U.S. Supreme Court Upholds Patient Protection and Affordable Care Act

Thu June 28, 2012

(Washington, D.C.) - On Thursday, June 28, the Supreme Court of the United States (SCOTUS) issued its long-awaited ruling on the constitutionality of the Affordable Care Act (ACA). Chief Justice Roberts, joined by Justices Kagan, Breyer, Sotomayor, and Ginsburg, upheld the individual mandate as a constitutional form of tax. That decision outweighed and rendered irrelevant the question of whether the mandate was constitutional under the Commerce Clause. In fact, the Court held that the mandate was not constitutional under the Commerce Clause, but that it did not matter because the Court found that the mandate was in fact a form of tax which is constitutional. Thus, the ACA was upheld.

With respect to the Medicaid expansion, as we understand it, the Court ruled that while Congress indeed has the power to expand Medicaid under the ACA, and to offer inducements to the states to participate in the expanded Medicaid program, the Federal Government cannot penalize the states if they decline to participate in the expanded program by withholding all or part of their “underlying” Medicaid federal match. Again, expanded Medicaid was upheld, but the penalty for not participating was limited.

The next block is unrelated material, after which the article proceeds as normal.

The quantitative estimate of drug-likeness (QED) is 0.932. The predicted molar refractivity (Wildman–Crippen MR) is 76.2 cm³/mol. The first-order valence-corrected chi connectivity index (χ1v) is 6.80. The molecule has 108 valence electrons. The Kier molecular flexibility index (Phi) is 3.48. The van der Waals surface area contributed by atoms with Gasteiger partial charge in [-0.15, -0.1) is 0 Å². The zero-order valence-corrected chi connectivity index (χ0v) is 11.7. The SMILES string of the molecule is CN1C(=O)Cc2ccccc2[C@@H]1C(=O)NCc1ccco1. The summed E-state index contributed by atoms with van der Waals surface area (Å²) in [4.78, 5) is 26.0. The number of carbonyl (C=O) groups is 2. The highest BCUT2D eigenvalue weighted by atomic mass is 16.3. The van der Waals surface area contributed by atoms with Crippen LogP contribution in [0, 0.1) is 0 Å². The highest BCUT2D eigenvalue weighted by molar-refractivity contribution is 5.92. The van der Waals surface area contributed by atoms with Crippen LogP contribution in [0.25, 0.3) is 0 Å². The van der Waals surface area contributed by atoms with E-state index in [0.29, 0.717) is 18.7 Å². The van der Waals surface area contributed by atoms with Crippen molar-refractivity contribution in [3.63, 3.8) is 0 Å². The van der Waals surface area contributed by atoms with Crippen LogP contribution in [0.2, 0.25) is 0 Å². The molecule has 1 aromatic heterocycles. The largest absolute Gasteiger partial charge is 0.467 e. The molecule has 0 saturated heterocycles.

The best summary of the decision in plain English comes from SCOTUSblog.com, which says the following:

“The Affordable Care Act, including its individual mandate that virtually all Americans buy health insurance, is constitutional. There were not five votes to uphold it on the ground that Congress could use its power to regulate commerce between the states to require everyone to buy health insurance. However, five Justices agreed that the penalty that someone must pay if he refuses to buy insurance is a kind of tax that Congress can impose using its taxing power. That is all that matters. Because the mandate survives, the Court did not need to decide what other parts of the statute were constitutional, except for a provision that required states to comply with new eligibility requirements for Medicaid or risk losing their funding. On that question, the Court held that the provision is constitutional as long as states would only lose new funds if they didn't comply with the new requirements, rather than all of their funding.”

Undoubtedly, volumes will be written in the next few days about what the decision means and how it will impact the 2012 national elections. The preliminary reaction from opponents is that they intend to make the ACA a major campaign issue, but it remains to be seen how well that strategy will serve to win over undecided voters who are more concerned now about jobs and the economy and weary of the partisan debate over healthcare.

In the meantime, please stay tuned. We will be glad to provide additional information as it becomes available.
Join APA